Your first event

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Your first event

If you decide to join the Fairfax Battalia, sooner or later you will attend your first event. So what happens?


Once you are a member you'll find that early in the year you will be sent a calendar of events for the year. Some
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The Commanding Officer of Fairfax Battalia harangues Royalists soldiers during a battle at Detling in 2009.
will be organised by Fairfax and in some cases, we will be able to attend as a guest of another group such as the Marquess of Winchester's Regiment (that's an English Civil War Royalist regiment). Closer to each event you will receive a Warning Order which provides information on where the event is being held, how to get there and, usually a description of the location. Some of these are very impressive and you get a privileged view of country houses and castles.

By the way, there is no obligation to attend any event. You go to those that appeal.


It may be possible to stay in a local B&B but that will often mean missing out on some of the social aspects of the event. Most people take a tent or a caravan. You'll need food and drink for the weekend and something to cook it with. You'll probably find that toilet paper and a torch will come in handy as well. Most events involve chemical toilets and many are in the country, well away from street lights.


When you first join you're unlikely to have 17th century clothes but you'll find that other members will lend you what you need. It's a good idea to get in touch with one of the team named in the Warning Order in advance so that the necessary clothing and so on will be available. If you want to carry a pike, that will be provided as will a musket if you choose to be a musketeer although you won't be able to fire it until you've been properly trained.

It is important to understand that you must not wear anything anachronistic so no wristwatches, piercings or modern clothes. Most organisers also don't allow us to be seen eating ice cream or drinking tea.


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The plastic camp at Chippenham in 20122.
Most events involve activities on a Saturday and a Sunday so the majority of members who are attending start to arrive on the Friday. They'll pitch tents and caravans in what is generally known as 'the plastic camp'. Some people change into period clothes (known as 'kit') as soon as they arrive. Others stay in modern clothes. A small team will be responsible for erecting the period tents for the living history area and they'll be looking for help so that's the first good way to start getting to know people. In the evening people will gather in groups. If there's a beer tent most will end up there. If not, there will likely be a camp fire with the majority of people sitting around it chatting. This is another opportunity to get to know people. If you're gregarious you'll be in your element here. If you're a bit unsure, the best thing to do is to approach people and say 'I'm new to all of this. How did you get involved?' or 'What's your role in the Battalia?' or some other question that gives the other person a reason to talk. In most cases, once they've started, the challenge will be to stop them.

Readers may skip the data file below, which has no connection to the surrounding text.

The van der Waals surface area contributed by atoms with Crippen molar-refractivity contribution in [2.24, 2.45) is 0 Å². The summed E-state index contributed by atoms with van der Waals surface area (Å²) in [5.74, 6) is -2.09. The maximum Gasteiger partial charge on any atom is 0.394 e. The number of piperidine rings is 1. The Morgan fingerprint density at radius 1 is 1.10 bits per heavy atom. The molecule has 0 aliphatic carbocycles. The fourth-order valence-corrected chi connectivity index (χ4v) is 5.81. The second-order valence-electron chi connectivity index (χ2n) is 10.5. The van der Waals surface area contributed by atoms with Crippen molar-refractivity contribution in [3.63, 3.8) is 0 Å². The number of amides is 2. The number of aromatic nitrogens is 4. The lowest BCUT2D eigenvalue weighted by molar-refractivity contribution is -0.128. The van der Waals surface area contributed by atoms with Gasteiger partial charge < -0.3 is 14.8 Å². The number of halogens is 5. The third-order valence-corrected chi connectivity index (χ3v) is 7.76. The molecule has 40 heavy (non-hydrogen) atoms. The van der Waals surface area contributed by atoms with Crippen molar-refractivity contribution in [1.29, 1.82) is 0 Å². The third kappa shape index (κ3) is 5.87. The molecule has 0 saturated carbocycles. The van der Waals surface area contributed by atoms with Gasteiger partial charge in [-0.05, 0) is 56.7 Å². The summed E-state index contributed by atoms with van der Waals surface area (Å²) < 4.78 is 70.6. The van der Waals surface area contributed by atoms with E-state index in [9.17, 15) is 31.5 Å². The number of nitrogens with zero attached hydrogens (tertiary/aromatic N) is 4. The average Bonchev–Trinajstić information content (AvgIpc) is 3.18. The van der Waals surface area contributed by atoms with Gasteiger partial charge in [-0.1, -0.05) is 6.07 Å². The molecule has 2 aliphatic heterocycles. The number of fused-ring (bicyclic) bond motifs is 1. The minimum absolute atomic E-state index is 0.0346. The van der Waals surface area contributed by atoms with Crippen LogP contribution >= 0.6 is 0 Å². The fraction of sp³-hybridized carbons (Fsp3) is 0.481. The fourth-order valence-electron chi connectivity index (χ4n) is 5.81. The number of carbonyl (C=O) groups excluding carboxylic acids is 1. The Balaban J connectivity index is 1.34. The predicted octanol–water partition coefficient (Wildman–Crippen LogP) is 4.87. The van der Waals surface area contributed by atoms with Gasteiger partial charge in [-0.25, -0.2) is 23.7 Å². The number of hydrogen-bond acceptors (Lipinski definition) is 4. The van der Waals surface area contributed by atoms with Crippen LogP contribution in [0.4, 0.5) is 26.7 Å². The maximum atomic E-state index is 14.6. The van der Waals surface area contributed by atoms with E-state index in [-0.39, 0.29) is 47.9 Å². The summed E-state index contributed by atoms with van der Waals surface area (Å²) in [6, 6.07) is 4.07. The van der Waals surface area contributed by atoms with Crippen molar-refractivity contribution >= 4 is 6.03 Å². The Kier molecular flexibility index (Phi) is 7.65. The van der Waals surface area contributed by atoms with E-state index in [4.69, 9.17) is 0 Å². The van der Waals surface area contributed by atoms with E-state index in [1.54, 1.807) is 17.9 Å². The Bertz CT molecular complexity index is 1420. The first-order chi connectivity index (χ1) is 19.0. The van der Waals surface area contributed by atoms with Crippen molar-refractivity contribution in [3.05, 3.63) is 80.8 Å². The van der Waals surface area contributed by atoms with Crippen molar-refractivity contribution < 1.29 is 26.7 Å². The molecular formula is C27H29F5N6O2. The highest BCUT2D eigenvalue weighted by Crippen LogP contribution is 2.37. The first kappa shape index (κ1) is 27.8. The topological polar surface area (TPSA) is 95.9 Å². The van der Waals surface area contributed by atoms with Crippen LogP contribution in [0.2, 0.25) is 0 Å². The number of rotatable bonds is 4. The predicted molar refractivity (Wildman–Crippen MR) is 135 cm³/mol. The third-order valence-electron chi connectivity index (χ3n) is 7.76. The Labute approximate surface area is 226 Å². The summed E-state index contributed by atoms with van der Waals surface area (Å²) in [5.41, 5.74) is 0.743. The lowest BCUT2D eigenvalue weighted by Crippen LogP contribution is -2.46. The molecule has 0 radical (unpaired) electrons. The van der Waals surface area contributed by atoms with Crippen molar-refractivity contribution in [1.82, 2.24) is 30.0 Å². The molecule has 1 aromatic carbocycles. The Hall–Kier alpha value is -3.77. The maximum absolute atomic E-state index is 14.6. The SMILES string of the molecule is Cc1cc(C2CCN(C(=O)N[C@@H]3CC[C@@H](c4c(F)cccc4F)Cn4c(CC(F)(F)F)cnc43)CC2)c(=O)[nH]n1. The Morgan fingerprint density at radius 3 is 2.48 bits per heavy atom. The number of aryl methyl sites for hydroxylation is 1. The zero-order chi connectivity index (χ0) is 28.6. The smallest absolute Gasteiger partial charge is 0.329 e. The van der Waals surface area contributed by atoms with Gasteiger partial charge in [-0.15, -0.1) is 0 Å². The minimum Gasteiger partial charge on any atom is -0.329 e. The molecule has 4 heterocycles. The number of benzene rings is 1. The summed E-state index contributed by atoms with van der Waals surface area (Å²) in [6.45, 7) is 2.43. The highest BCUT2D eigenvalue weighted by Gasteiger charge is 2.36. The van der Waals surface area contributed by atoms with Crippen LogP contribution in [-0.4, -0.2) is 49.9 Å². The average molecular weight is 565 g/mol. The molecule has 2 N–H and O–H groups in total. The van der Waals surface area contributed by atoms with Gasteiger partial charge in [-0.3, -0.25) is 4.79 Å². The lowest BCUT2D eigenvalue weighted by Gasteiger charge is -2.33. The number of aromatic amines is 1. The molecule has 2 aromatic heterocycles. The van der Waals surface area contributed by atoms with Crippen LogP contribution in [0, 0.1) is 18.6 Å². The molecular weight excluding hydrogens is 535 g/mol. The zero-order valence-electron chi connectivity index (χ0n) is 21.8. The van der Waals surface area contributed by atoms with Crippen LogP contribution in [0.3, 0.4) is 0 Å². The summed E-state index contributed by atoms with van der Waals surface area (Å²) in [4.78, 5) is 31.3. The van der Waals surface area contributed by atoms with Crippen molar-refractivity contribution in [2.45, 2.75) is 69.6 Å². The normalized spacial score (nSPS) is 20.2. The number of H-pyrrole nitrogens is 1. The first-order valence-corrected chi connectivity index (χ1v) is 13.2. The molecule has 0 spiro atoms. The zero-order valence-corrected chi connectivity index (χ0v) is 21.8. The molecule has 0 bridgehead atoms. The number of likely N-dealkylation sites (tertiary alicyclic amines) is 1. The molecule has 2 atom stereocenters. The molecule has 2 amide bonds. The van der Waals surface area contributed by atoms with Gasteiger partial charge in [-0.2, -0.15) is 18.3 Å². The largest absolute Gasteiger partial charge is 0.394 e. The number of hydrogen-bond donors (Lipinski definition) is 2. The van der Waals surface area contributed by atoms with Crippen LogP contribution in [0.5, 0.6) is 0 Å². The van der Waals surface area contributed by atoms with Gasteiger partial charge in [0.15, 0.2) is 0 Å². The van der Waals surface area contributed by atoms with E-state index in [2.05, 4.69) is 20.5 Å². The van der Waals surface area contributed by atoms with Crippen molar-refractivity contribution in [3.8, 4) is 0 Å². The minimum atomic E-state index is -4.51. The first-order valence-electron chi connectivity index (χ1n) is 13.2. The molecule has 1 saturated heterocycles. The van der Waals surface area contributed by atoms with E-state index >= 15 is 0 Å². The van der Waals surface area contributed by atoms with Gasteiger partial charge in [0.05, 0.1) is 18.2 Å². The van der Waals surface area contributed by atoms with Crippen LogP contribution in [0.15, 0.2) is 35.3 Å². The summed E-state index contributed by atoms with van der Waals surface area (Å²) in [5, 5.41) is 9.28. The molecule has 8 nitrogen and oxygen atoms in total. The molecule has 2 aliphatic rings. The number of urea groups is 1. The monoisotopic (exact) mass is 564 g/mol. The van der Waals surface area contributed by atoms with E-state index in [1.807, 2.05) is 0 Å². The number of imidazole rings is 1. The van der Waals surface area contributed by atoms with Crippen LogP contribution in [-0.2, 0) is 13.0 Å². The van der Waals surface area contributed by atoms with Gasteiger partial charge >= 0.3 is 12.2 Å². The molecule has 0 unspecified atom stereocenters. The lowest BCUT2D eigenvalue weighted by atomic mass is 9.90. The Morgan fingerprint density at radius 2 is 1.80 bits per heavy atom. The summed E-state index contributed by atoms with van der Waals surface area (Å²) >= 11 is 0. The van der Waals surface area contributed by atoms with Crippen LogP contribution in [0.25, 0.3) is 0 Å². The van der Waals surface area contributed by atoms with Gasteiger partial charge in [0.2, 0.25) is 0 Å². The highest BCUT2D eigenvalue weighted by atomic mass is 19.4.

There will usually be a drill on Saturday morning. This is a refresher for established members and an opportunity for you to learn what you need to know before going into the battle. When you're completely new, an experienced member will go through everything with you until you're happy that you know what you need to do. At some stage during the morning the musketeers will be issued with gunpowder in a process known as 'getting bombed up'. Just before the Battalia is due to take part in the battle or drill display, the drums will sound the call and everybody forms up in their ranks and files before marching off to the display.

Drill displays are usually orderly affairs with demonstrations of loading and firing muskets, handling pikes, flourishing the colours and sounding the calls of war on the drums. Battles are altogether different and the likelihood is that you will be very confused. One of the experienced members will be designated to look after you so you won't come to any harm.
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Musketeers reload during a battle at Detling in 2009.
If you're a non-firing musketeer, you may be told to 'die' the next time the opposing forces fire. If you're not told to die but you've had enough, then you fall to the ground and stay there until you hear the commentator say 'The dead may now arise' - a time-honoured phrase that signals the end of the battle.

In some cases, there will be a living history area and members will remain around this during the day, talking to the public and doing whatever we think soldiers would have done in the 17th century. There will usually be a surgeon, an apothecary, a blacksmith, basket makers, weavers, women sewing and a variety of other activities. Take the opportunity to move around and listen: you'll learn a huge amount.

There will also be a sutlery: that's the area where the food is cooked for the mid-day meal. This is provided for participants so there's no need to bring your own.

Once the public have left the site, we all wander back to the plastic camp for a rest before the evening's social activities start.


Generally, Sunday is a repeat of Saturday with the difference being that the living history team will need help packing up all the authentic tents and equipment at the end of the day.

Some people will leave on Sunday night while others will often stay overnight before travelling home on Monday.

That, broadly speaking, is what happens on a Fairfax weekend. If you're interested, why not get in touch and try it for yourself? Email us on